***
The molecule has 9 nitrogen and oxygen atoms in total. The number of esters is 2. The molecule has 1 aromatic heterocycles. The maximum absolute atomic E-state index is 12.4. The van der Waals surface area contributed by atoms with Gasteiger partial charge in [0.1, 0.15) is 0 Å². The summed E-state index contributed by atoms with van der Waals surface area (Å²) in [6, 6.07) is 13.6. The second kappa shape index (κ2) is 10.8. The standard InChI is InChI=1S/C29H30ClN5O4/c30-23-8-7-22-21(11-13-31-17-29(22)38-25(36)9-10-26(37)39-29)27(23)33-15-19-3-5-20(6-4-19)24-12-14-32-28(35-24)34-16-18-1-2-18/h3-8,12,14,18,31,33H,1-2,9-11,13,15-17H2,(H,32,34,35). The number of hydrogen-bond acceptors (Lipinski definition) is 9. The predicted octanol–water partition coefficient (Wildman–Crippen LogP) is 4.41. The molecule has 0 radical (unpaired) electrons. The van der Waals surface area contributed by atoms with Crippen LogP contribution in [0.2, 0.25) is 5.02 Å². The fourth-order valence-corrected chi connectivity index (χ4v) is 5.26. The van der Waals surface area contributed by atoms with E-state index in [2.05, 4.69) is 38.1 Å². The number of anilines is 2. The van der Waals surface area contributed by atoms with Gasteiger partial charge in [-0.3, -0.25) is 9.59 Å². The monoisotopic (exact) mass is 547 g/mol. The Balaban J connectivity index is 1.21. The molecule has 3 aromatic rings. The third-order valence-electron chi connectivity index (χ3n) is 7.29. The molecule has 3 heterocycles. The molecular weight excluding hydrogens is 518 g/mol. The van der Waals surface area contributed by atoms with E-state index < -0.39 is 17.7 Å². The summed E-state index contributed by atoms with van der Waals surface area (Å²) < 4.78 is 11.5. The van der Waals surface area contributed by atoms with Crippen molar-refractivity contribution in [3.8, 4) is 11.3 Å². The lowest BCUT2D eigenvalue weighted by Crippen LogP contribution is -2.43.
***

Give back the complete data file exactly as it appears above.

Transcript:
The molecule has 9 nitrogen and oxygen atoms in total. The number of esters is 2. The molecule has 1 aromatic heterocycles. The maximum absolute atomic E-state index is 12.4. The van der Waals surface area contributed by atoms with Gasteiger partial charge in [0.1, 0.15) is 0 Å². The summed E-state index contributed by atoms with van der Waals surface area (Å²) in [6, 6.07) is 13.6. The second kappa shape index (κ2) is 10.8. The standard InChI is InChI=1S/C29H30ClN5O4/c30-23-8-7-22-21(11-13-31-17-29(22)38-25(36)9-10-26(37)39-29)27(23)33-15-19-3-5-20(6-4-19)24-12-14-32-28(35-24)34-16-18-1-2-18/h3-8,12,14,18,31,33H,1-2,9-11,13,15-17H2,(H,32,34,35). The number of hydrogen-bond acceptors (Lipinski definition) is 9. The predicted octanol–water partition coefficient (Wildman–Crippen LogP) is 4.41. The molecule has 0 radical (unpaired) electrons. The van der Waals surface area contributed by atoms with Crippen LogP contribution in [0.2, 0.25) is 5.02 Å². The fourth-order valence-corrected chi connectivity index (χ4v) is 5.26. The van der Waals surface area contributed by atoms with E-state index in [2.05, 4.69) is 38.1 Å². The number of anilines is 2. The van der Waals surface area contributed by atoms with Gasteiger partial charge in [-0.3, -0.25) is 9.59 Å². The monoisotopic (exact) mass is 547 g/mol. The Balaban J connectivity index is 1.21. The molecule has 3 aromatic rings. The third-order valence-electron chi connectivity index (χ3n) is 7.29. The molecule has 3 heterocycles. The molecular weight excluding hydrogens is 518 g/mol. The van der Waals surface area contributed by atoms with E-state index < -0.39 is 17.7 Å². The summed E-state index contributed by atoms with van der Waals surface area (Å²) < 4.78 is 11.5. The van der Waals surface area contributed by atoms with Crippen molar-refractivity contribution in [3.8, 4) is 11.3 Å². The lowest BCUT2D eigenvalue weighted by Crippen LogP contribution is -2.43.